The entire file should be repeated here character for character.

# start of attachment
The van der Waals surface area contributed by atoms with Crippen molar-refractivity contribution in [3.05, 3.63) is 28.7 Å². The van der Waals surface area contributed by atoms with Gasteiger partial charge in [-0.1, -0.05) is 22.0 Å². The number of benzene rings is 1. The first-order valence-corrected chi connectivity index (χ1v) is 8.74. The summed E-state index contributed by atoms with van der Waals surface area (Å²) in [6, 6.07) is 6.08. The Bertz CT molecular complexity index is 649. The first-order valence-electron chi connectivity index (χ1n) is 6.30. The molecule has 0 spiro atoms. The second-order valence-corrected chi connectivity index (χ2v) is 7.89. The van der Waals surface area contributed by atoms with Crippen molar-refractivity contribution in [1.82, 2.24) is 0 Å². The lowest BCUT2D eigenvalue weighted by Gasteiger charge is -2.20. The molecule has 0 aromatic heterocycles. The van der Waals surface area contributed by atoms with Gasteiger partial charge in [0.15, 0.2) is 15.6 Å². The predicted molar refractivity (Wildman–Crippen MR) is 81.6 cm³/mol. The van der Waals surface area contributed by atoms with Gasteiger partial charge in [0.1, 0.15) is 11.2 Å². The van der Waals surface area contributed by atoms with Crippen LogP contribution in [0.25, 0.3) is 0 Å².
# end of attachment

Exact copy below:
The van der Waals surface area contributed by atoms with Crippen molar-refractivity contribution in [3.05, 3.63) is 28.7 Å². The van der Waals surface area contributed by atoms with Gasteiger partial charge in [-0.1, -0.05) is 22.0 Å². The number of benzene rings is 1. The first-order valence-corrected chi connectivity index (χ1v) is 8.74. The summed E-state index contributed by atoms with van der Waals surface area (Å²) in [6, 6.07) is 6.08. The Bertz CT molecular complexity index is 649. The first-order valence-electron chi connectivity index (χ1n) is 6.30. The molecule has 0 spiro atoms. The second-order valence-corrected chi connectivity index (χ2v) is 7.89. The van der Waals surface area contributed by atoms with Crippen molar-refractivity contribution in [1.82, 2.24) is 0 Å². The lowest BCUT2D eigenvalue weighted by Gasteiger charge is -2.20. The molecule has 0 aromatic heterocycles. The van der Waals surface area contributed by atoms with Gasteiger partial charge in [0.15, 0.2) is 15.6 Å². The predicted molar refractivity (Wildman–Crippen MR) is 81.6 cm³/mol. The van der Waals surface area contributed by atoms with Gasteiger partial charge in [0.1, 0.15) is 11.2 Å². The van der Waals surface area contributed by atoms with Crippen LogP contribution in [0.25, 0.3) is 0 Å².